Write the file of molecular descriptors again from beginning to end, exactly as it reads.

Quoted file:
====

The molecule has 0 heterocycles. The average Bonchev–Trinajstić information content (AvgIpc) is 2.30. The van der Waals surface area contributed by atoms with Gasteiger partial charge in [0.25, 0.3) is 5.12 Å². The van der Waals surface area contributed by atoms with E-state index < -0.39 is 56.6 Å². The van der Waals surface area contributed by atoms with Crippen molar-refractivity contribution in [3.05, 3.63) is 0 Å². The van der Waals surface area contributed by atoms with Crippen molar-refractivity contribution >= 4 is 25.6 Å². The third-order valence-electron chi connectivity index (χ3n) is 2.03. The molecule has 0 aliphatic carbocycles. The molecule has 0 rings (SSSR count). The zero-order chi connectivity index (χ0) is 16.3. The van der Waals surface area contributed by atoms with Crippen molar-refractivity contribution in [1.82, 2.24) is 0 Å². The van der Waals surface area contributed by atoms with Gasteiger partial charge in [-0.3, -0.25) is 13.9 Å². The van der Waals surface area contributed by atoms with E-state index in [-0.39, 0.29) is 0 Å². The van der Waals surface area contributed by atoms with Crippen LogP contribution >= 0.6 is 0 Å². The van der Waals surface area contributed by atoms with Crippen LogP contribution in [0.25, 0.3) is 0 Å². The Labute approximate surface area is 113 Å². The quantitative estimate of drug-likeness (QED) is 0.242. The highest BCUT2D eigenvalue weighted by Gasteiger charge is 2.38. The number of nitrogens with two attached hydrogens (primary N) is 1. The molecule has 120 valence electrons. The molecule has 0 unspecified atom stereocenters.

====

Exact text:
The molecule has 0 heterocycles. The average Bonchev–Trinajstić information content (AvgIpc) is 2.30. The van der Waals surface area contributed by atoms with Gasteiger partial charge in [0.25, 0.3) is 5.12 Å². The van der Waals surface area contributed by atoms with E-state index < -0.39 is 56.6 Å². The van der Waals surface area contributed by atoms with Crippen molar-refractivity contribution in [3.05, 3.63) is 0 Å². The van der Waals surface area contributed by atoms with Crippen molar-refractivity contribution >= 4 is 25.6 Å². The third-order valence-electron chi connectivity index (χ3n) is 2.03. The molecule has 0 aliphatic carbocycles. The molecule has 0 rings (SSSR count). The zero-order chi connectivity index (χ0) is 16.3. The van der Waals surface area contributed by atoms with Crippen molar-refractivity contribution in [1.82, 2.24) is 0 Å². The van der Waals surface area contributed by atoms with Gasteiger partial charge in [-0.3, -0.25) is 13.9 Å². The van der Waals surface area contributed by atoms with E-state index in [-0.39, 0.29) is 0 Å². The van der Waals surface area contributed by atoms with Crippen LogP contribution >= 0.6 is 0 Å². The van der Waals surface area contributed by atoms with Crippen LogP contribution in [0.25, 0.3) is 0 Å². The Labute approximate surface area is 113 Å². The quantitative estimate of drug-likeness (QED) is 0.242. The highest BCUT2D eigenvalue weighted by Gasteiger charge is 2.38. The number of nitrogens with two attached hydrogens (primary N) is 1. The molecule has 120 valence electrons. The molecule has 0 unspecified atom stereocenters.